The demand side and transactive grids

Analysis from the American Council for an Energy-Efficient Economy suggests that together, demand response and energy efficiency measures could deliver utilities 10% savings on peak grid demand. In the US, National Grid are hoping to realise some of this potential though a new commercial demand response programme in Massachusetts and Rhode Island, where participants who reduce demand for at least 20 hours over summer will be eligible to receive up to $3,500 (equivalent to $35/kWh) in credits from the utility.

The UK government’s Electricity Demand Reduction (EDR) scheme, which enables businesses and organisations to compete in auctions for financial support to deploy energy efficiency measures that reduce peak demand, has shown positive results to date. Phase 1 of the pilot, which occurred over winter 2015/16, allocated £1.28 million to 18 bidders and delivered 2.595MW of an estimated 4.517MW demand reduction (57% realisation rate). Phase 2 (for winter 2016/17) saw £4.74 million of funding awarded to 25 bidders across 37 schemes to procure 23.307MW demand reduction, though results are not in yet for this stage of the programme. A final report is expected after Phase 3 of the programme for winter 2017/18.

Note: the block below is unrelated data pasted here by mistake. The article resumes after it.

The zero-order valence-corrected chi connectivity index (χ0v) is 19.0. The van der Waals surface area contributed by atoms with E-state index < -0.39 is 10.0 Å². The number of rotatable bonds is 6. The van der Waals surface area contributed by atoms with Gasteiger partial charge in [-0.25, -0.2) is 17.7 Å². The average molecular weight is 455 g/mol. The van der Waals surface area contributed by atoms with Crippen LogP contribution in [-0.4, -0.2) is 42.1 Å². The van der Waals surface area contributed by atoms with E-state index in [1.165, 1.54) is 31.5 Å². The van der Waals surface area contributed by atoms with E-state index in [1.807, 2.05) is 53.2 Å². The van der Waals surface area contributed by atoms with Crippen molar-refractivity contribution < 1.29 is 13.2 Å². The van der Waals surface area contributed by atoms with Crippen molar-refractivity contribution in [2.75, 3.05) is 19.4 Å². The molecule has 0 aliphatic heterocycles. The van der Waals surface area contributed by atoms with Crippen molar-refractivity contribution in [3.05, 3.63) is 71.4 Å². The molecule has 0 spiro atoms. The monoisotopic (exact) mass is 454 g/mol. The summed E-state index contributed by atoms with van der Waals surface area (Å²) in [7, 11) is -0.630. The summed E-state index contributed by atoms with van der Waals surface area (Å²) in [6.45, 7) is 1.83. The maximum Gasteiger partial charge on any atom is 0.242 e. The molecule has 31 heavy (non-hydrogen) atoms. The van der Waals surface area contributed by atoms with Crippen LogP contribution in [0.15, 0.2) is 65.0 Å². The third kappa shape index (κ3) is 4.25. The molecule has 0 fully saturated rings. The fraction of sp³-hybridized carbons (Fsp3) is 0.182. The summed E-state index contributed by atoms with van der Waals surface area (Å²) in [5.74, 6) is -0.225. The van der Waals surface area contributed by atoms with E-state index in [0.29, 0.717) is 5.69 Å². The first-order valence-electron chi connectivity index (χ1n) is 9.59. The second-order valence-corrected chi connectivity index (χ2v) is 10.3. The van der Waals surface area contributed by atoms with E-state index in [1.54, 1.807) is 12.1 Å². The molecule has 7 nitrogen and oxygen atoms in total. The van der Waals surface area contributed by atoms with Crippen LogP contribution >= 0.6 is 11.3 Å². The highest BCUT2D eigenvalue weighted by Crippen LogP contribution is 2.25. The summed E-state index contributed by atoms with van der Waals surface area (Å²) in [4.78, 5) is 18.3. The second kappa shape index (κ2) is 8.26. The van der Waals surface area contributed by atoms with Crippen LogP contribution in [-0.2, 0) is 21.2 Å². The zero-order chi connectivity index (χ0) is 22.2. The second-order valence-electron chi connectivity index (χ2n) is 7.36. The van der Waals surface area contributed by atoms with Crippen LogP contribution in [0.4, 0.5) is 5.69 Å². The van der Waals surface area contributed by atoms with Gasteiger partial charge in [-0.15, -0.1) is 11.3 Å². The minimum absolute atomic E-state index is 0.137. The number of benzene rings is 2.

Another UK government led measure to support demand side management is included in their proposed Modern Transport Bill around electric vehicle (EV) charging infrastructure, which incorporates requirements for smart technologies to enable charge points to help balance the grid by receiving, understanding and responding to signals sent by energy system participants. Germany are also pursuing a strong EV push, with $320 million of funding steered toward increasing access to charging points over 4 years.

With the proliferation of distributed energy resources (DERs, such as micro-generation, storage, and demand management measures), one idea receiving a lot of attention recently has been the transactive grid; a system in which DERs receive locational and temporal compensation for the services they offer to the grid in real time. This would allow customers with DERs to trade power and services with both each other and utilities in real time, enabling customer sited resources to deliver benefits to both end-users and the grid. However, a number of utilities remain skeptical about the value that will be created through the developments of new markets, and argue that policymakers will need to make benefits clearer if the idea is to take off.